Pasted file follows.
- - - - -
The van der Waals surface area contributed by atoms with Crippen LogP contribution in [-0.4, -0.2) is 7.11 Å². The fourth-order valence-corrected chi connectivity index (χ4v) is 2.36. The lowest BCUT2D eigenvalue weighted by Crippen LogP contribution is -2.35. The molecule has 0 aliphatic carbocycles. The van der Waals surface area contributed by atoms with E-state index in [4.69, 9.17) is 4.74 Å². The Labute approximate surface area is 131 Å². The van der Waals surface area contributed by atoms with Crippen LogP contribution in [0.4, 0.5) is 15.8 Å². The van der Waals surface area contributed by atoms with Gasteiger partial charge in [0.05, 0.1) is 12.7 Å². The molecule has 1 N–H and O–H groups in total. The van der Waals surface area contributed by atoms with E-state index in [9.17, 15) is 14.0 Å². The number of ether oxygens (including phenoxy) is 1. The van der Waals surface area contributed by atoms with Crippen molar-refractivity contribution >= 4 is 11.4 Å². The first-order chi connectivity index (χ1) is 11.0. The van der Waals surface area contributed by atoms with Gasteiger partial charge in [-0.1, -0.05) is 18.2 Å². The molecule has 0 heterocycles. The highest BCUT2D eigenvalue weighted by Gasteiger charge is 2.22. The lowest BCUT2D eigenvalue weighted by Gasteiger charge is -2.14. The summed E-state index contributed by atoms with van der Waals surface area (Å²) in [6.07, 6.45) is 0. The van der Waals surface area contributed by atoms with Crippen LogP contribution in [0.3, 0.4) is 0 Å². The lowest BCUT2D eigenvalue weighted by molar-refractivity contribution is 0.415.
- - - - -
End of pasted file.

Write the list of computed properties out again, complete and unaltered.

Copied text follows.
The van der Waals surface area contributed by atoms with Crippen LogP contribution in [-0.4, -0.2) is 7.11 Å². The fourth-order valence-corrected chi connectivity index (χ4v) is 2.36. The lowest BCUT2D eigenvalue weighted by Crippen LogP contribution is -2.35. The molecule has 0 aliphatic carbocycles. The van der Waals surface area contributed by atoms with E-state index in [4.69, 9.17) is 4.74 Å². The Labute approximate surface area is 131 Å². The van der Waals surface area contributed by atoms with Crippen LogP contribution in [0.4, 0.5) is 15.8 Å². The van der Waals surface area contributed by atoms with Gasteiger partial charge in [0.05, 0.1) is 12.7 Å². The molecule has 1 N–H and O–H groups in total. The van der Waals surface area contributed by atoms with E-state index in [9.17, 15) is 14.0 Å². The number of ether oxygens (including phenoxy) is 1. The van der Waals surface area contributed by atoms with Crippen molar-refractivity contribution >= 4 is 11.4 Å². The first-order chi connectivity index (χ1) is 11.0. The van der Waals surface area contributed by atoms with Gasteiger partial charge in [-0.1, -0.05) is 18.2 Å². The molecule has 0 heterocycles. The highest BCUT2D eigenvalue weighted by Gasteiger charge is 2.22. The lowest BCUT2D eigenvalue weighted by Gasteiger charge is -2.14. The summed E-state index contributed by atoms with van der Waals surface area (Å²) in [6.07, 6.45) is 0. The van der Waals surface area contributed by atoms with Crippen LogP contribution in [0.3, 0.4) is 0 Å². The lowest BCUT2D eigenvalue weighted by molar-refractivity contribution is 0.415.